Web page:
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April 23, 2012


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Paul A. Lombardo

For an extensive study of how the administrative machinery of eugenic sterilization in North Carolina worked, complete with the forms used, see Sterilization in North Carolina: A Sociological and Psychological Study, by Moya Woodside (Chapel Hill: UNC Press, 1950). The Woodside study is a largely positive review of the sterilization program. It was carried out with the cooperation and encouragement of the state Eugenics Board.

Paul Lombardo

Alfred Brophy

Paul -- thanks for joining the conversation and for your important scholarship.

Woodside focuses on the state hospitals mostly, rather than the Eugenics Board. I love how she marvels that there aren't more sterilizations. What I find frustrating about that book is that it's difficult to know why the state institutions and county board select the candidates they do for sterilization, how often they try to talk people into sterilization who refuse, and how they convince people to "agree" to sterilization. This is such an opaque process and it's going to be hard to get behind that veil now.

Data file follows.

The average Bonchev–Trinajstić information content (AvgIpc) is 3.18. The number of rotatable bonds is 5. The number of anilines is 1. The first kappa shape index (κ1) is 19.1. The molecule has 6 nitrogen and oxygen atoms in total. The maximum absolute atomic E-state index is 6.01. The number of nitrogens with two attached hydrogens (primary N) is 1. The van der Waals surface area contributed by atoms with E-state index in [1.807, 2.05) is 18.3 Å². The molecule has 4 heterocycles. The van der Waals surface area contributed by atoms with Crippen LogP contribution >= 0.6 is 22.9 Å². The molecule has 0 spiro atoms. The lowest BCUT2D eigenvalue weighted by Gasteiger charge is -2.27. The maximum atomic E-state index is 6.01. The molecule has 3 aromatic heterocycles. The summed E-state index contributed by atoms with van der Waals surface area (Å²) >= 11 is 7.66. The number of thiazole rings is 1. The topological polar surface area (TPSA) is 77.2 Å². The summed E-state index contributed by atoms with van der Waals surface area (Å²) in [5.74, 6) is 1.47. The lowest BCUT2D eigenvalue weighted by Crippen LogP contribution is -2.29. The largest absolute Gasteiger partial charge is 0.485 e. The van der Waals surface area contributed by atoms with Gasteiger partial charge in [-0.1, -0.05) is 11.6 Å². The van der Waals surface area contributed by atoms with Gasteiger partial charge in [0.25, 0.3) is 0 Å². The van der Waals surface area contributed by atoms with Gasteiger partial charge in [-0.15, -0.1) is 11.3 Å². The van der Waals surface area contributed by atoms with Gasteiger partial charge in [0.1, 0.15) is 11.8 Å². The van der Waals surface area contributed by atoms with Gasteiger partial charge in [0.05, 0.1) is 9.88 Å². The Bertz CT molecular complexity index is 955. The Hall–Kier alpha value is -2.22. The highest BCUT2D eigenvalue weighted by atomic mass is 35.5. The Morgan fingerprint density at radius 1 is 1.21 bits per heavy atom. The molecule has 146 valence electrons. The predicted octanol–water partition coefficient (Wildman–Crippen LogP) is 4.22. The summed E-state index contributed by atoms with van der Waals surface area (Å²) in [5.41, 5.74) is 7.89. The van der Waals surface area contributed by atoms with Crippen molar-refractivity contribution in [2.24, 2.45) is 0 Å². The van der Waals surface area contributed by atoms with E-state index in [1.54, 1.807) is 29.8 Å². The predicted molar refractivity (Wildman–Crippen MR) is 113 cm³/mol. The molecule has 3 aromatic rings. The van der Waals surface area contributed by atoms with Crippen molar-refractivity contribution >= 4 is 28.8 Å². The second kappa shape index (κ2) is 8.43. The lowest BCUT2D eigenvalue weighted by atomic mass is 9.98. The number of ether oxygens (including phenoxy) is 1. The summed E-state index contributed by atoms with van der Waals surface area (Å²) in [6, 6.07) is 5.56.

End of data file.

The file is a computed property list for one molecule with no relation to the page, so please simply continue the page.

Maybe my favorite line in Woodside is the social worker who says about sterilization candidates, "It's all in the way you approach them." I've been thinking about using that as a title to a post. Says a lot, doesn't it? How you approach someone strongly influences outcome.

Mark Bold

Al -- Great article.

Mark Bold,
Project Lead
Justice for Sterilization Victims Project

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